Cuando se trata de energía para adherirse en condiciones de humedad, los mejillones marinos son difíciles de superar, ya que pueden pegarse a prácticamente todas las superficies inorgánicas y orgánicas y mantenerse en agua salada, incluyendo entornos turbulentos de marea. Esa proteína adhesiva del mejillón ha servido de fuente de inspiración a los científicos para aplicaciones biomédicas, como la entrega de medicamentos de reparación quirúrgica y fármacos contra el cáncer.

Foto: TAMORLAN

Foto: TAMORLAN

En concreto, se han creado nuevos materiales que imitan las proteínas adhesivas del mejillón para tres aplicaciones médicas: selladores para la reparación de la membrana fetal, la autoconfiguración de hidrogeles antibacterianos y polímeros para la entrega de fármacos contra el cáncer y la destrucción térmica de las células cancerosas.

Phillip B. Messersmith, profesor de Ingeniería Biomédica en la Escuela McCormick de Ingeniería y Ciencias Aplicadas de la Universidad Northwestern, en Estados Unidos, hablará de su investigación en este sentido en el simposio ‘La traducción de Adhesión Mejillón beneficiosos a nuevos conceptos y materiales’ que se celebrará en la reunión anual de la Asociación Americana para el Avance de la Ciencia (AAAS) que tiene lugar estos días en Boston.

“La adhesión del mejillón es un proceso notable que implica la secreción de una proteína de pegamento líquido que se endurece rápidamente en un sólido, adhesivo resistente al agua– explica Messersmith–. Varios aspectos de este proceso inspiran nuestro desarrollo de materiales sintéticos para aplicaciones prácticas. Una oportunidad inusualmente convincente para la traducción de los conceptos de adhesión de mejillón es en la reparación o reconstrucción de tejidos en el cuerpo humano, donde el agua es ubicua y su presencia representa un desafío para alcanzar los resultados deseados”.

El pie del mejillón común (Mytilus edulis) produce un pegamento pegajoso para adherirse a las rocas y otros objetos y su clave es una familia de proteínas especiales, denominadas proteínas adhesivas del mejillón, que contienen una alta concentración de DOPA catecólico ácido amino (dihidroxifenilalanina). Todos los materiales biomédicos creados por Messersmith contienen una forma sintética de DOPA, un polímero sintético con una DOPA sencilla que desarrolló por primera vez en 2002.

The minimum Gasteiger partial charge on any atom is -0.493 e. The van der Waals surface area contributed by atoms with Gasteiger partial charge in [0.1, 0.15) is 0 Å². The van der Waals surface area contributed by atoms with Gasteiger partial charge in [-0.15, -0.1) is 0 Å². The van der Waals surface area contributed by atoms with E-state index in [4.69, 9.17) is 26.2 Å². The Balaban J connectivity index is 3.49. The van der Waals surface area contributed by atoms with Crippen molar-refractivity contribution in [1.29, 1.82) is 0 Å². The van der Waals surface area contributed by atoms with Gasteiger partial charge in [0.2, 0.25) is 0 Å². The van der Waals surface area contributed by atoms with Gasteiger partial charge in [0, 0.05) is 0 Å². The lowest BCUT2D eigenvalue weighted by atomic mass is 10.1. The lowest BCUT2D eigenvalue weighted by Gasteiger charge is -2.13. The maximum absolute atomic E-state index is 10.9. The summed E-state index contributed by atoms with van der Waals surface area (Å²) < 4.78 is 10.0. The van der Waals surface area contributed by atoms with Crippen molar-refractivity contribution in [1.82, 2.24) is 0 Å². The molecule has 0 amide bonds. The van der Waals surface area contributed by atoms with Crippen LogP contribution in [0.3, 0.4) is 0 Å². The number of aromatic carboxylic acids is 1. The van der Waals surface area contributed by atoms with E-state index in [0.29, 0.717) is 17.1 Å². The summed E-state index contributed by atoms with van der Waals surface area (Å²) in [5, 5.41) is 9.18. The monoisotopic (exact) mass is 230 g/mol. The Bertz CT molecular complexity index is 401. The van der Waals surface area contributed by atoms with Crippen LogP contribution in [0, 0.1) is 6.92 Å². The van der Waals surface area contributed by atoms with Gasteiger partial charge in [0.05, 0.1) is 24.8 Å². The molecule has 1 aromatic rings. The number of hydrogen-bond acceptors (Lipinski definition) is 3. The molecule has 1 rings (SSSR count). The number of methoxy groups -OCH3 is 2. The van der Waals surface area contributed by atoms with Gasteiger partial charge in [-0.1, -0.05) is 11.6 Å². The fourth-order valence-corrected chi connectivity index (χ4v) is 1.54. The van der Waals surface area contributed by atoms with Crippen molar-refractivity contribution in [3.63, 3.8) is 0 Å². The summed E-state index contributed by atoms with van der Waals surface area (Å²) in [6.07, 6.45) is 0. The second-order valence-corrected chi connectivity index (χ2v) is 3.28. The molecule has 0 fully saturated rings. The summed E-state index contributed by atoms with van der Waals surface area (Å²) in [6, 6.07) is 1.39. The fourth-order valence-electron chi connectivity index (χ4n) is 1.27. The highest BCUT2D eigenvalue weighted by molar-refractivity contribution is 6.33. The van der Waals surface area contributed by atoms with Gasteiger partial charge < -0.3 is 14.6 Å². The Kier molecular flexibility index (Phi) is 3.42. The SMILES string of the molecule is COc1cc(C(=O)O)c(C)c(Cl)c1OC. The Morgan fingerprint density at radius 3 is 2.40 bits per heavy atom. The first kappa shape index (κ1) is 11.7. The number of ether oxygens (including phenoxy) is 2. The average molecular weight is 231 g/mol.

Para la reparación de la membrana fetal, que puede romperse prematuramente de forma espontánea o por un procedimiento quirúrgico, que a menudo conduce a un parto prematuro, nacimiento prematuro y otras complicaciones graves, el polímero sintético de Messersmith se formula como un pegamento líquido que se solidifica rápidamente al adherirse al tejido húmedo y sella los defectos fetales membrana. Su grupo está colaborando con investigadores en Europa para llevar a cabo pruebas in vivo de sus sellantes médicos inspirados en el mejillón para la reparación de la membrana fetal.

En el caso de los hidrogeles antibacterianos de autoajuste, Messersmith emplea plata tanto para inducir hidrogel de reticulación por vía de oxidación de catecol y como un precursor para la formación de nanopartículas de plata, que se incrustan dentro de la estructura del hidrogel y libera iones de plata para producir un efecto antibacteriano. Los iones de plata poseen actividad antibacteriana en concentraciones bajas, y esto ha conducido a un interés en la incorporación de plata en los dispositivos médicos.

El adhesivo sintético para la administración de fármacos contra el cáncer y la eliminación destrucción de las células cancerosas consiste en que el polímero forma vehículos sensibles al pH para suministro de fármacos que son estables e inactivos en el torrente sanguíneo, pero se activan en el ambiente del tumor ácido, liberando el fármaco.

Un segundo diseño consiste en modificar la superficie de nanorods de oro con un recubrimiento del polímero que ayuda a las células diana y que, una vez en el destino, los nanorods se irradian con luz de infrarrojo cercano para producir un calentamiento muy localizado que destruye térmicamente las células cancerosas.

 

 

Europapress.es [en línea] Madrid (ESP): europapress.es, 25 de febrero de 2013 [ref. 16 de febrero de 2013] Disponible en Internet: http://www.europapress.es/salud/noticia-pegamento-mejillon-inspira-cientificos-reparacion-quirurgica-20130216153202.html